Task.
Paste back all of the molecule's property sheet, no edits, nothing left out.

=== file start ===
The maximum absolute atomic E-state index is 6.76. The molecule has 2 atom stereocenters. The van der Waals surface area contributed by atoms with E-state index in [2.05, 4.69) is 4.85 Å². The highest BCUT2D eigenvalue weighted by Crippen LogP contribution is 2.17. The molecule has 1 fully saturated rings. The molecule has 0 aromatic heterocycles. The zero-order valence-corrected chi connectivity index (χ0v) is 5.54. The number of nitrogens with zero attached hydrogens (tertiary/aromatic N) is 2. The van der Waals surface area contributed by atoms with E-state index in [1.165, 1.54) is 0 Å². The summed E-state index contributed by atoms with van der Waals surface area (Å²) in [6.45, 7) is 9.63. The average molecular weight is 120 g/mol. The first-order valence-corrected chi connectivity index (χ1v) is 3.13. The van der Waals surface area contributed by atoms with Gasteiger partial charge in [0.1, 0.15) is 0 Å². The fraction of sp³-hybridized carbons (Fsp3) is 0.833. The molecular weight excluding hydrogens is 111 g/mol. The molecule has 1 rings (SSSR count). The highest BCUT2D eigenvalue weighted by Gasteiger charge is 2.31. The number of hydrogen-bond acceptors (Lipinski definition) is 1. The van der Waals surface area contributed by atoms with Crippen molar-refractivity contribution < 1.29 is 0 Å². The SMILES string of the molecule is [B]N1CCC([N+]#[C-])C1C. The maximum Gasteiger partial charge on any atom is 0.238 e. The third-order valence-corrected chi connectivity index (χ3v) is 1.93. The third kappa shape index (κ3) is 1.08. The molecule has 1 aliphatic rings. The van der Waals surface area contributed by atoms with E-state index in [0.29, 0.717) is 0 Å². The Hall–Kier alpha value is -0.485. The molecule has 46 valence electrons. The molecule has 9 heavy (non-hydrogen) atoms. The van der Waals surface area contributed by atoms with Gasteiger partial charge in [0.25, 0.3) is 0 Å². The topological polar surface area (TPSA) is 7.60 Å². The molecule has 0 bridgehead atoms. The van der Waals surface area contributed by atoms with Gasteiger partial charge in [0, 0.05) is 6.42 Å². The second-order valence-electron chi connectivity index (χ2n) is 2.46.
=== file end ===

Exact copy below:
The maximum absolute atomic E-state index is 6.76. The molecule has 2 atom stereocenters. The van der Waals surface area contributed by atoms with E-state index in [2.05, 4.69) is 4.85 Å². The highest BCUT2D eigenvalue weighted by Crippen LogP contribution is 2.17. The molecule has 1 fully saturated rings. The molecule has 0 aromatic heterocycles. The zero-order valence-corrected chi connectivity index (χ0v) is 5.54. The number of nitrogens with zero attached hydrogens (tertiary/aromatic N) is 2. The van der Waals surface area contributed by atoms with E-state index in [1.165, 1.54) is 0 Å². The summed E-state index contributed by atoms with van der Waals surface area (Å²) in [6.45, 7) is 9.63. The average molecular weight is 120 g/mol. The first-order valence-corrected chi connectivity index (χ1v) is 3.13. The van der Waals surface area contributed by atoms with Gasteiger partial charge in [0.1, 0.15) is 0 Å². The fraction of sp³-hybridized carbons (Fsp3) is 0.833. The molecular weight excluding hydrogens is 111 g/mol. The molecule has 1 rings (SSSR count). The highest BCUT2D eigenvalue weighted by Gasteiger charge is 2.31. The number of hydrogen-bond acceptors (Lipinski definition) is 1. The van der Waals surface area contributed by atoms with Crippen molar-refractivity contribution < 1.29 is 0 Å². The SMILES string of the molecule is [B]N1CCC([N+]#[C-])C1C. The maximum Gasteiger partial charge on any atom is 0.238 e. The third-order valence-corrected chi connectivity index (χ3v) is 1.93. The third kappa shape index (κ3) is 1.08. The molecule has 1 aliphatic rings. The van der Waals surface area contributed by atoms with E-state index in [0.29, 0.717) is 0 Å². The Hall–Kier alpha value is -0.485. The molecule has 46 valence electrons. The molecule has 9 heavy (non-hydrogen) atoms. The van der Waals surface area contributed by atoms with Gasteiger partial charge in [0.25, 0.3) is 0 Å². The topological polar surface area (TPSA) is 7.60 Å². The molecule has 0 bridgehead atoms. The van der Waals surface area contributed by atoms with Gasteiger partial charge in [0, 0.05) is 6.42 Å². The second-order valence-electron chi connectivity index (χ2n) is 2.46.